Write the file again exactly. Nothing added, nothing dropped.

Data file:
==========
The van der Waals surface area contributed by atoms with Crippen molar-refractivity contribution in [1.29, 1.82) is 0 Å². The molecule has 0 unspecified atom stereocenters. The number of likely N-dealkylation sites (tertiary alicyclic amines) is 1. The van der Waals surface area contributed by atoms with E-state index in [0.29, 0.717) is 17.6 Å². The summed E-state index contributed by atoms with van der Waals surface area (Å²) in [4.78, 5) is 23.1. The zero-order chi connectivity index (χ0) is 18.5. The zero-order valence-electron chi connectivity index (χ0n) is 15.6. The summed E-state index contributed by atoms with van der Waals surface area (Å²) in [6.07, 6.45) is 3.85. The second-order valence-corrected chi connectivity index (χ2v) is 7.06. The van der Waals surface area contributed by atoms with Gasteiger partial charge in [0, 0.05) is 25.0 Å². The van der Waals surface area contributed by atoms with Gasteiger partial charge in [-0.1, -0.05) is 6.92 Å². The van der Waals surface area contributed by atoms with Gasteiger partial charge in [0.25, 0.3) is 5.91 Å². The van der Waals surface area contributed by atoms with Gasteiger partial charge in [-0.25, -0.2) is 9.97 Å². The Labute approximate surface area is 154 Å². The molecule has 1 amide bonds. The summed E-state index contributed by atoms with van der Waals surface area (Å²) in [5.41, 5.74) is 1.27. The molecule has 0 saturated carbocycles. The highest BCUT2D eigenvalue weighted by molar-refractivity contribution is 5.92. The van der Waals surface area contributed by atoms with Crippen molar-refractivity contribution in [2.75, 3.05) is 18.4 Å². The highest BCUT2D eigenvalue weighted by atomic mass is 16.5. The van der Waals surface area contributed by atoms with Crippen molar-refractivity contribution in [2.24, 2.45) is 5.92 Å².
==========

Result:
The van der Waals surface area contributed by atoms with Crippen molar-refractivity contribution in [1.29, 1.82) is 0 Å². The molecule has 0 unspecified atom stereocenters. The number of likely N-dealkylation sites (tertiary alicyclic amines) is 1. The van der Waals surface area contributed by atoms with E-state index in [0.29, 0.717) is 17.6 Å². The summed E-state index contributed by atoms with van der Waals surface area (Å²) in [4.78, 5) is 23.1. The zero-order chi connectivity index (χ0) is 18.5. The zero-order valence-electron chi connectivity index (χ0n) is 15.6. The summed E-state index contributed by atoms with van der Waals surface area (Å²) in [6.07, 6.45) is 3.85. The second-order valence-corrected chi connectivity index (χ2v) is 7.06. The van der Waals surface area contributed by atoms with Gasteiger partial charge in [0, 0.05) is 25.0 Å². The van der Waals surface area contributed by atoms with Gasteiger partial charge in [-0.1, -0.05) is 6.92 Å². The van der Waals surface area contributed by atoms with Gasteiger partial charge in [0.25, 0.3) is 5.91 Å². The van der Waals surface area contributed by atoms with Gasteiger partial charge in [-0.25, -0.2) is 9.97 Å². The Labute approximate surface area is 154 Å². The molecule has 1 amide bonds. The summed E-state index contributed by atoms with van der Waals surface area (Å²) in [5.41, 5.74) is 1.27. The molecule has 0 saturated carbocycles. The highest BCUT2D eigenvalue weighted by molar-refractivity contribution is 5.92. The van der Waals surface area contributed by atoms with Crippen molar-refractivity contribution in [2.75, 3.05) is 18.4 Å². The highest BCUT2D eigenvalue weighted by atomic mass is 16.5. The van der Waals surface area contributed by atoms with Crippen molar-refractivity contribution in [2.24, 2.45) is 5.92 Å².